Researchers with the U.S. Military HIV Research Program at the Walter Reed Army Institute of Research (WRAIR) report that an experimental heroin vaccine-induced antibodies that prevented the medication from crossing the blood-brain barrier in mice and rats.
The new vaccine technology was co-developed at the National Institute on Drug Abuse (NIDA), part of the National Institutes of Health, which funded the preclinical research.
Dr. Gary Matyas, Chief of Adjuvants and Formulations for the U.S. Military Research Program (MHRP), WRAIR said, “By eliciting antibodies that bind with heroin in the blood, the vaccine means to block the euphoria and addictive effects”.
“We hope to provide individuals a window so they can defeat their addiction.” The study, published in the Journal of Medicinal Chemistry, demonstrated that the vaccine produced antibodies against other commonly misused opioids, including hydrocodone, oxycodone, hydromorphone, oxymorphone, and codeine.
The vaccine seemed to reduce the effect of heroin at a high-dosage, which may demonstrate a potential to prevent overdose.
In clinical settings, it is essential that the antibodies induced by a heroin or opioid vaccine don’t cross-react with the treatments for opioid abuse, for example, methadone, buprenorphine, and naltrexone.
Scientists found that the antibodies did not react with these compounds and, all the more significant, the antibodies induced by the immunization did not cross-react with naloxone, which is utilized as the overdose rescue treatment to reverse respiratory depression because of heroin and another opioid overdose.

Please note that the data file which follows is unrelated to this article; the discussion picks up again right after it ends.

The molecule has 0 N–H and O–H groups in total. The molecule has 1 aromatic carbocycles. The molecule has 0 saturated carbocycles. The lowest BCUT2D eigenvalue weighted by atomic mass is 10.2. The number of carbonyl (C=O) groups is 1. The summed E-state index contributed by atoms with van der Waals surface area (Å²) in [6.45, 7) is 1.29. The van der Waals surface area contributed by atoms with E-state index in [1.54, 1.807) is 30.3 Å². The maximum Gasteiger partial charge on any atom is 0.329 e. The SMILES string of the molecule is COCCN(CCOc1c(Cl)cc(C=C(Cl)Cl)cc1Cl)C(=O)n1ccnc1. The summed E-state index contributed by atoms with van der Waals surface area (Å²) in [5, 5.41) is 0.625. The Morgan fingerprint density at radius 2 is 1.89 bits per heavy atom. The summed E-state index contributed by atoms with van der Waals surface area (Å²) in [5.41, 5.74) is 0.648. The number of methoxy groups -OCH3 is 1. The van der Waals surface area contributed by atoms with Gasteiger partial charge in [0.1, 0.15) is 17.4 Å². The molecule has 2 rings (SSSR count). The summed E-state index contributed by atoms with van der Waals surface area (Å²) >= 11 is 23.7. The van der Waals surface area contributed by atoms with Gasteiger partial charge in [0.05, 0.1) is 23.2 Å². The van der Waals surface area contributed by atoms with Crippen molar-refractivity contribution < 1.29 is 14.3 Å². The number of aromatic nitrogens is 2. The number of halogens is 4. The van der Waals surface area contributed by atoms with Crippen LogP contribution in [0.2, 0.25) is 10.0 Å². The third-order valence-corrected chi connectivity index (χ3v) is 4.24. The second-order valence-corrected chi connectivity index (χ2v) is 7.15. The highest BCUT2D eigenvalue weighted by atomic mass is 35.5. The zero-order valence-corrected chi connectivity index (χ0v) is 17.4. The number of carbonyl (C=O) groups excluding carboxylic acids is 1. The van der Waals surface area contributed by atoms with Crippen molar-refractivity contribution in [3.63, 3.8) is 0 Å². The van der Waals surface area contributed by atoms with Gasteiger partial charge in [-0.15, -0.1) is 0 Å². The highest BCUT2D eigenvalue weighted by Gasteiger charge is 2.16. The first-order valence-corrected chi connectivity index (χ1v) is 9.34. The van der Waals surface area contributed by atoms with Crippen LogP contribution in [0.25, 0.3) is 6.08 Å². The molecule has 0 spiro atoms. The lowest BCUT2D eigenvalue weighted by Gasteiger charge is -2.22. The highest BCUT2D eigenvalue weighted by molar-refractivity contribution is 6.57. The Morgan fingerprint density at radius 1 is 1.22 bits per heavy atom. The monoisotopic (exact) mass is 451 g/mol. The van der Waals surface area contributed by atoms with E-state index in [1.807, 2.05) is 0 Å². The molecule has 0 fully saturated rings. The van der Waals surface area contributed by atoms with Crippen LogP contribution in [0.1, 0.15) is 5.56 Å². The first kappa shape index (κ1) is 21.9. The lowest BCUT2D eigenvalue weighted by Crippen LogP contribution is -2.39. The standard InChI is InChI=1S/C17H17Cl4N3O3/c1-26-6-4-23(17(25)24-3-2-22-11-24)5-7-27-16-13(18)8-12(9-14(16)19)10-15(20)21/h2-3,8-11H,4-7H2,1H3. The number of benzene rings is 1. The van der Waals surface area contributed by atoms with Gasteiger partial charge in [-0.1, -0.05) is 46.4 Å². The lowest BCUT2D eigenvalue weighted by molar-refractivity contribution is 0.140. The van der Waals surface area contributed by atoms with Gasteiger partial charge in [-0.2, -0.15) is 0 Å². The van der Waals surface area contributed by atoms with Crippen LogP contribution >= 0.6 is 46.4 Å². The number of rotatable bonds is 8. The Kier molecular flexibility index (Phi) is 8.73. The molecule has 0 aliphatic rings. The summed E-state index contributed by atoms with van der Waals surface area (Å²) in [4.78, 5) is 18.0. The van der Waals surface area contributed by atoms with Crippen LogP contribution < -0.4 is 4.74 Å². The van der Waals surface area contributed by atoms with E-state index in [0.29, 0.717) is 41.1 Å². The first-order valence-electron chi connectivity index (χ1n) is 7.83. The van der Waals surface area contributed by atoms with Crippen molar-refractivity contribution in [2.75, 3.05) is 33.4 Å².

In spite of the fact that the utilization of opioids for pain management in individuals suffering addiction is of concern, scientists found that methadone, tramadol, fentanyl, sufentanil, nalbuphine, and buprenorphine did not bind to the antibodies, indicating that they could be utilized if acute pain treatment is required for emergency use in vaccinated patients.
Scientists also found that there was no binding to the non-narcotic pain relievers like aspirin, ibuprofen, and acetaminophen, so these would likely stay effective.
The abuse of opioids, which include heroin and fentanyl, is a growing problem in the U.S. As indicated by the CDC, 91 Americans die every day from an opioid overdose.
For opioid abuse, most pharmacological therapies include opioid management therapy (OMT), yet treatment gets to be an issue.
Likewise, adherence varies greatly and relapse rates can be high. To end the opioid overdose individuals, many different types of treatments and medications will be needed to meet the needs of people addicted to these drugs.
Matyas said, “Despite the fact that we are still in the early stage, this study recommends that vaccination can be utilized together with standard treatments to prevent the withdrawal and craving symptoms associated with opioid withdrawal”.
WRAIR scientists utilized their expertise in vaccine advancement and novel adjuvants research to develop this experimental heroin antibody with their partners at NIDA.
To stimulate the immune system the vaccine includes a potent adjuvant called the Army Liposome Formulation (ALF), which was additionally developed by scientists at WRAIR.
The vaccine was developed jointly with intramural researchers at the Drug Design and Synthesis Section (Dr. Kenner C. Rice, Chief), Molecular Targets and Medications Discovery Branch, NIDA.